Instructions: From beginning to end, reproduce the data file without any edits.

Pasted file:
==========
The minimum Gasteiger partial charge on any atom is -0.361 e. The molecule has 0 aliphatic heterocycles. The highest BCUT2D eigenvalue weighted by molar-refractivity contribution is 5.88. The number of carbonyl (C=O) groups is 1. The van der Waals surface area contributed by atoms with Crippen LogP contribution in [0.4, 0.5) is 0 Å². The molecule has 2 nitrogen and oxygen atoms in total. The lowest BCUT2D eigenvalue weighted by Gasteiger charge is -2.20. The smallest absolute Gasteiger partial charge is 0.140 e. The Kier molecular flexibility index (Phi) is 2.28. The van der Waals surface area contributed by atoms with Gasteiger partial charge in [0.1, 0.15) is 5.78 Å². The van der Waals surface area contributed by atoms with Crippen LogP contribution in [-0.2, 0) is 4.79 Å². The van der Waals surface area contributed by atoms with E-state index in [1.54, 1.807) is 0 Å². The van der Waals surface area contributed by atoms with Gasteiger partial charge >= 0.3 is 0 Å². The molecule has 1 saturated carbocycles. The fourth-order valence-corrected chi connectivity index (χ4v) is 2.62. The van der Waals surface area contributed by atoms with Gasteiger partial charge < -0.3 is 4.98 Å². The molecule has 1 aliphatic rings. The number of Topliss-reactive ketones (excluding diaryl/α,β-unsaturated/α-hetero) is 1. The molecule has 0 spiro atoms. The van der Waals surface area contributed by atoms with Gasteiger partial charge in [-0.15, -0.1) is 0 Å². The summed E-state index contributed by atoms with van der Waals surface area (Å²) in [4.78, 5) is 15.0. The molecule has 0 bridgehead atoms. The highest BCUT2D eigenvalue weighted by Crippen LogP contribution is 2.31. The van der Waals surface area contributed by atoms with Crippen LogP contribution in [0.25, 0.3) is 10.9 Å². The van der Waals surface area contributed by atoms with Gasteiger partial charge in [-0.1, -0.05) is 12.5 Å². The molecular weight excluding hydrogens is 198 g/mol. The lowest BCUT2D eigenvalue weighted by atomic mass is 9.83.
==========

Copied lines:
The minimum Gasteiger partial charge on any atom is -0.361 e. The molecule has 0 aliphatic heterocycles. The highest BCUT2D eigenvalue weighted by molar-refractivity contribution is 5.88. The number of carbonyl (C=O) groups is 1. The van der Waals surface area contributed by atoms with Crippen LogP contribution in [0.4, 0.5) is 0 Å². The molecule has 2 nitrogen and oxygen atoms in total. The lowest BCUT2D eigenvalue weighted by Gasteiger charge is -2.20. The smallest absolute Gasteiger partial charge is 0.140 e. The Kier molecular flexibility index (Phi) is 2.28. The van der Waals surface area contributed by atoms with Gasteiger partial charge in [0.1, 0.15) is 5.78 Å². The van der Waals surface area contributed by atoms with Crippen LogP contribution in [-0.2, 0) is 4.79 Å². The van der Waals surface area contributed by atoms with E-state index in [1.54, 1.807) is 0 Å². The van der Waals surface area contributed by atoms with Gasteiger partial charge >= 0.3 is 0 Å². The molecule has 1 saturated carbocycles. The fourth-order valence-corrected chi connectivity index (χ4v) is 2.62. The van der Waals surface area contributed by atoms with Gasteiger partial charge < -0.3 is 4.98 Å². The molecule has 1 aliphatic rings. The number of Topliss-reactive ketones (excluding diaryl/α,β-unsaturated/α-hetero) is 1. The molecule has 0 spiro atoms. The van der Waals surface area contributed by atoms with Gasteiger partial charge in [-0.15, -0.1) is 0 Å². The summed E-state index contributed by atoms with van der Waals surface area (Å²) in [4.78, 5) is 15.0. The molecule has 0 bridgehead atoms. The highest BCUT2D eigenvalue weighted by Crippen LogP contribution is 2.31. The van der Waals surface area contributed by atoms with Crippen LogP contribution in [0.25, 0.3) is 10.9 Å². The van der Waals surface area contributed by atoms with Gasteiger partial charge in [-0.1, -0.05) is 12.5 Å². The molecular weight excluding hydrogens is 198 g/mol. The lowest BCUT2D eigenvalue weighted by atomic mass is 9.83.